For the next 45 minutes the Mother went through every drawer, box and file looking for it. She found the kids’ birth certificates, a letter from an ex-boyfriend, even an unspent Homebase voucher, but no passport. Another half an hour rummaging through the house and she finally found it, on the bloody bookshelf. It was tucked between the ominously named ‘Corpse Bridge’ and a Cultural Theory book she’d never read. It turned out that her prediction was correct; it WAS somewhere safe it was just somewhere stupid as well.
After three and a half hours, several cups of tea, and a fag which she’d unearthed in the drawer, she was done. It wasn’t finished by any stretch but she’d dredged up and typed out all she could without losing her sanity, plus she’d run out of teabags. She’d have to ask the Dole about the other questions at next week’s interview but for now she had done quite enough. She turned her computer off, closed her eyes and gradually slipped into a self-induced coma.
One thing that hadn’t changed at the Job Centre was the initial interview. You always had to turn up early for your appointment but they always saw you late. By the time she was called, she was bursting for the toilet and starting to get twitchy. The lady at the new claims desk took the Mother through another online form. Next, she outlined her responsibilities as a job seeker. After that came a very serious talk about sanctions. This was a bit weird as the Mother had always associated sanctions with South Africa and Apartheid. In a nutshell, a sanction was a kind of punishment. It meant a member of staff dipping into the Universal Credit guide book and finding some spurious reason to deduct money from your benefit. This enabled the state to pay you less than the minimum you needed to live on. In some cases, and one of those cases was sitting in the booth next to the Mother, that meant losing an entire week’s money. Jesus Christ thought the Mother, Willian Beveridge must be turning in his grave.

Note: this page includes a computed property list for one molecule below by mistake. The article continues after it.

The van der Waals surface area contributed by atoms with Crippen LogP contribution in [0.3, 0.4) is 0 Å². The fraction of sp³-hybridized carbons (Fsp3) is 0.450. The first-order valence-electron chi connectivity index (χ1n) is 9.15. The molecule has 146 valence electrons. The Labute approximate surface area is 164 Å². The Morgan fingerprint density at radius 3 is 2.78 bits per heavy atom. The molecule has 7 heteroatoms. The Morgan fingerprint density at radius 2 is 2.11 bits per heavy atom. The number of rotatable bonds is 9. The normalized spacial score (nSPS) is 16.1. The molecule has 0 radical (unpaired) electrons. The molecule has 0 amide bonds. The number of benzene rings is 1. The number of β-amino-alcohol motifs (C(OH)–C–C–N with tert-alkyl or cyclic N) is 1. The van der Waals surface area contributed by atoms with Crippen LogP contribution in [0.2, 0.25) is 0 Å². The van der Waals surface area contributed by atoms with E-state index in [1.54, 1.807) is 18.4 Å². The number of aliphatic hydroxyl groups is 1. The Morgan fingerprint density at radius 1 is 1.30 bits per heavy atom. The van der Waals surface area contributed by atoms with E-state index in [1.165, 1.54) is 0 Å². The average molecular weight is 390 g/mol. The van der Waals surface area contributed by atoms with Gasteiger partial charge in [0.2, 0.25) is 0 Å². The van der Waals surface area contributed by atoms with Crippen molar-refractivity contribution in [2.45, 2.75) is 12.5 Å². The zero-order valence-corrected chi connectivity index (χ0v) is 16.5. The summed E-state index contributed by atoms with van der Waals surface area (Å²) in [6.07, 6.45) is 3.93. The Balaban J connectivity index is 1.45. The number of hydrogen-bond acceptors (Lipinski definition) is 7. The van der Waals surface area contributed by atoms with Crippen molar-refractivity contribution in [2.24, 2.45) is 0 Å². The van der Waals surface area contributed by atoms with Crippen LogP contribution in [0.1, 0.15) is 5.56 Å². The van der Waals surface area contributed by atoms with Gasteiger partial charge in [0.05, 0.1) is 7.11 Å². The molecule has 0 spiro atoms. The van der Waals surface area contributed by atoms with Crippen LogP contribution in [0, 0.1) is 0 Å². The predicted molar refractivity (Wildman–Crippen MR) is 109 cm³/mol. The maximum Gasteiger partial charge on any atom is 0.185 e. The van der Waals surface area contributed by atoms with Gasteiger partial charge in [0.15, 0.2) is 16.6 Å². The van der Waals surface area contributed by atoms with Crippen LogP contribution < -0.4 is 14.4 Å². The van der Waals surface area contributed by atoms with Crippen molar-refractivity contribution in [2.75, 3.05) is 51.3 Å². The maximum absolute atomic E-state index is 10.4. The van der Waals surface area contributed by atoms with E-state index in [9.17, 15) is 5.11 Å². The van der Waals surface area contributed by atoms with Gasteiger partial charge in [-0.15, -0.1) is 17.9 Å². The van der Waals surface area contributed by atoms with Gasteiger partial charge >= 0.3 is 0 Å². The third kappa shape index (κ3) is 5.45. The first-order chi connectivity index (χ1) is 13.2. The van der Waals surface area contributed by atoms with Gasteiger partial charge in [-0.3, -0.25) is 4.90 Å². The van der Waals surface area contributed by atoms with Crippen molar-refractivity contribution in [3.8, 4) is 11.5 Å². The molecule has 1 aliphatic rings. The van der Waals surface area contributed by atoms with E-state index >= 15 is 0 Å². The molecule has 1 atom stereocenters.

After all of the forms were finished, the lady explained to the Mother that she would need to sign on every Monday to prove she was looking for work. “Every week!” exclaimed the Mother, in an octave slightly higher than she’d intended.
The prospect of having to go through this charade so frequently made the blood drain from her face. It was beyond inconvenient. She began to explain that on the following Monday she would be at her mum’s house in Stevenage. The reason for this temporary relocation was straight forward enough. If she found any temporary work, her mum could look after her children while she was busy earning some much-needed cash. For the first time since she sat down opposite this lady, her eyes left the screen and she gave The Mother a hard stare.
“Do you mean you are unable to sign on, and therefore you are not available for work? Is that what you are saying?”
“No, the Mother retorted, “No, that’s the exact opposite of what I am saying. Are we speaking different languages here?”
There was a brief but noisy discussion about the weekly signing on arrangement and another member of staff appeared. Unlike her colleague she preferred to stand rather than sitting down, looming over the Mother.